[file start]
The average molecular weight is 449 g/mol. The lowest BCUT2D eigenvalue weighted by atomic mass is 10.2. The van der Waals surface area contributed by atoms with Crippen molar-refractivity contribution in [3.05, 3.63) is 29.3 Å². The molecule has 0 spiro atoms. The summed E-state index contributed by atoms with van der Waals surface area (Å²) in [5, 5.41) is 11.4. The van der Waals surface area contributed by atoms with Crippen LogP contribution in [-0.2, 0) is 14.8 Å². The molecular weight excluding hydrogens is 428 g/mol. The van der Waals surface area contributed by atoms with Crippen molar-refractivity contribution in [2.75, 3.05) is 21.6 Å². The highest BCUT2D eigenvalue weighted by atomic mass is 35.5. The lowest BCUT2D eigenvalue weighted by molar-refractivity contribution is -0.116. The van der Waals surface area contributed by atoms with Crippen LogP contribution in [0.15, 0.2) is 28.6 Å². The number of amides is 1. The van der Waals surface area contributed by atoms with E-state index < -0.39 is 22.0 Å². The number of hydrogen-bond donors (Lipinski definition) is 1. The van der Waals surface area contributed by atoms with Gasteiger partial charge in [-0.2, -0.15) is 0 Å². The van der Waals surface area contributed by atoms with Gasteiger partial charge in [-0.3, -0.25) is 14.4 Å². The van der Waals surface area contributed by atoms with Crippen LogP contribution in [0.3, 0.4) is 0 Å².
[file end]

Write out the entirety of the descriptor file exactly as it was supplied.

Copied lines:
The average molecular weight is 449 g/mol. The lowest BCUT2D eigenvalue weighted by atomic mass is 10.2. The van der Waals surface area contributed by atoms with Crippen molar-refractivity contribution in [3.05, 3.63) is 29.3 Å². The molecule has 0 spiro atoms. The summed E-state index contributed by atoms with van der Waals surface area (Å²) in [5, 5.41) is 11.4. The van der Waals surface area contributed by atoms with Crippen LogP contribution in [-0.2, 0) is 14.8 Å². The molecular weight excluding hydrogens is 428 g/mol. The van der Waals surface area contributed by atoms with Crippen molar-refractivity contribution in [2.75, 3.05) is 21.6 Å². The highest BCUT2D eigenvalue weighted by atomic mass is 35.5. The lowest BCUT2D eigenvalue weighted by molar-refractivity contribution is -0.116. The van der Waals surface area contributed by atoms with Crippen LogP contribution in [0.15, 0.2) is 28.6 Å². The number of amides is 1. The van der Waals surface area contributed by atoms with E-state index < -0.39 is 22.0 Å². The number of hydrogen-bond donors (Lipinski definition) is 1. The van der Waals surface area contributed by atoms with Gasteiger partial charge in [-0.2, -0.15) is 0 Å². The van der Waals surface area contributed by atoms with Gasteiger partial charge in [-0.3, -0.25) is 14.4 Å². The van der Waals surface area contributed by atoms with Crippen LogP contribution in [0.3, 0.4) is 0 Å².